The intersection of politics and pop culture, from JFK Jr.
Whew. For the most part I’m happy with last Tuesday’s results. I’m pleased that Liddy Dole lost her seat to someone who actually lives in North Carolina. I’m shocked that Pat McCrory didn’t do better in his bid for governor. And I’m excited that North Carolina flipped over to the blue column — though some of that is just self-interest, because it means we will be a stop on the presidential campaign trail for years to come. And I’m glad that won’t be for another
four years. This is the longest presidential campaign of the modern era, begun two years ago in eager anticipation of the end of the Bush era. But in many ways it began long before that, in 1995 with the publication of George magazine. George was the brainchild of John F. Kennedy Jr., his attempt to meld politics with pop culture and bring it to an audience beyond the wonks and pundits who know all the players and follow elections like the Final Four. It’s an apt comparison — Kennedy said he wanted to make a magazine that covered politics the way Sports Illustrated covered sports. Kennedy published George from 1995 until his untimely death in 1999, when Hachette Filipacchi bought it and kept it running until 2001. Under Kennedy’s guiding hand, the magazine featured a political column from former Sen. Alfonse D’Amato (R-NY), dating advice from Ann Coulter and a photo feature on former California Rep. Sonny Bono’s widow Mary — an early GOP hottie — as well as writing from Norman Mailer and Al Franken. It was an idea ahead of its time, and perhaps a poorly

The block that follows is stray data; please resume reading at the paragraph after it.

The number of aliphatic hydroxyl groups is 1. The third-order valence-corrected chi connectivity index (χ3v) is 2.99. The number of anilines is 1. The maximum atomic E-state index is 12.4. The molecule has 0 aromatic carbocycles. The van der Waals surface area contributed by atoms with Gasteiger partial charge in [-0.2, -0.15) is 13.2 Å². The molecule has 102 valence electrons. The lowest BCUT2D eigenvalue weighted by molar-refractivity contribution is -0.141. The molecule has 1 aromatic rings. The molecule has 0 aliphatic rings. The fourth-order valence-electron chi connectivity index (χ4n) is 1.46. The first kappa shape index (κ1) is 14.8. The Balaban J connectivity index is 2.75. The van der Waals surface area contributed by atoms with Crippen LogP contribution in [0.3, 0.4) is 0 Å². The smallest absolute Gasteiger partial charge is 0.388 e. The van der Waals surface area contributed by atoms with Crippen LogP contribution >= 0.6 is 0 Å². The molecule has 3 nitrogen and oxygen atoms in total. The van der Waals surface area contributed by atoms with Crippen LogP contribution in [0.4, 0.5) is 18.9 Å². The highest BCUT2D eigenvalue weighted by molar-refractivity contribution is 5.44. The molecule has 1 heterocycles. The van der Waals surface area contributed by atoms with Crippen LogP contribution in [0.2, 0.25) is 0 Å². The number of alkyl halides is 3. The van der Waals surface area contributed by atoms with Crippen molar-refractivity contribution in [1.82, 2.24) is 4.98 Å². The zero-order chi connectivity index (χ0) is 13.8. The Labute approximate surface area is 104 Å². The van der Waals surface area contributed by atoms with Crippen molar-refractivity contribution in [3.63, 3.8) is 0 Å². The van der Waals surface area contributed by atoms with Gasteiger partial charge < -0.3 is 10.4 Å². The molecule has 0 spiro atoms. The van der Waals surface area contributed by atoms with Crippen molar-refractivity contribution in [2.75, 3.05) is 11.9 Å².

executed one at that — George never really tackled President Bill Clinton’s impeachment, and former staffers admit that Kennedy wasn’t much of an editor. But now, nearly 10 years after Kennedy plunged his airplane into the sea, the concept has come to fruition. Think about it. Jon Stewart, Steven Colbert and Bill Maher have built empires on the fusion of politics and humor. Huffington Post, Drudge Report and Politico have entered the internet mainstream. Bill O’Reilly is a household name. Keith Olberman is a bigger star now than he was when he was an anchor on ESPN, and the two worlds of politics and sports collided again last week. The night before the 2008 general election, the Pittsburgh Steelers faced the Washington Redskins on “Monday Night Football.” It was an interesting contest because both teams were in need of a win, and there is an urban myth stating that victory for the ’Skins the weekend before a presidential election means the incumbent party will win the post. It’s not exactly true — Bush won reelection in 2004 even though the Redskins lost to the Green Bay Packers 28-14 the Sunday before, but that’s the only time that’s happened since the Redskins formed in 1936. It was also important because ESPN’s Chris Berman interviewed the presidential candidates at halftime. The fare was as light as anything run in the pages of George, with the meat being a question, naturally, about sports: What would you change about them? Obama said it was about time for college football playoffs. McCain stumbled his way through something about steroids. Whatever. The point is that our Monday night slamfest was, however briefly, infiltrated by politics. And 10.8 million people saw it. There’s more, of course. Oprah Winfrey got involved in this election, as did Hank Williams Jr. Barack Obama danced on “The Ellen Degeneres Show” and his wife did time with the ladies on “The View,” as did John McCain. “Saturday Night Live” became relevant again after punching up their political jokes and impressions. TMZ, both the show and the website which made its bones by showing pics and video of starlets flashing their vaginas while exiting limousines, actually covered the campaign in its own way — with paparazzi-style footage of the candidates and critiques of their wives’ wardrobes. Even YouTube, that internet video repository of Sonic mashups and people tripping on salvia, played a major role in this election, used to widely disseminate the word of Rev. Wright, the many incarnations of Joe the Plumber and Sarah Palin’s pageant foibles. And Palin may be the most mainstream of all the political candidates this season. Within 24 hours of her the nomination for vice president, she became ubiquitous, spawning imitators, jokes, entire websites and the most popular Halloween costume of the year. But the final straw was the announcement made by Larry Flynt, the rolling sleaze behind the Hustler magazine franchise, that he would be crafting a pornographic movie based, loosely, on the nominee with the working title Nailin’ Palin. Because these days, pornography is mainstream, too.
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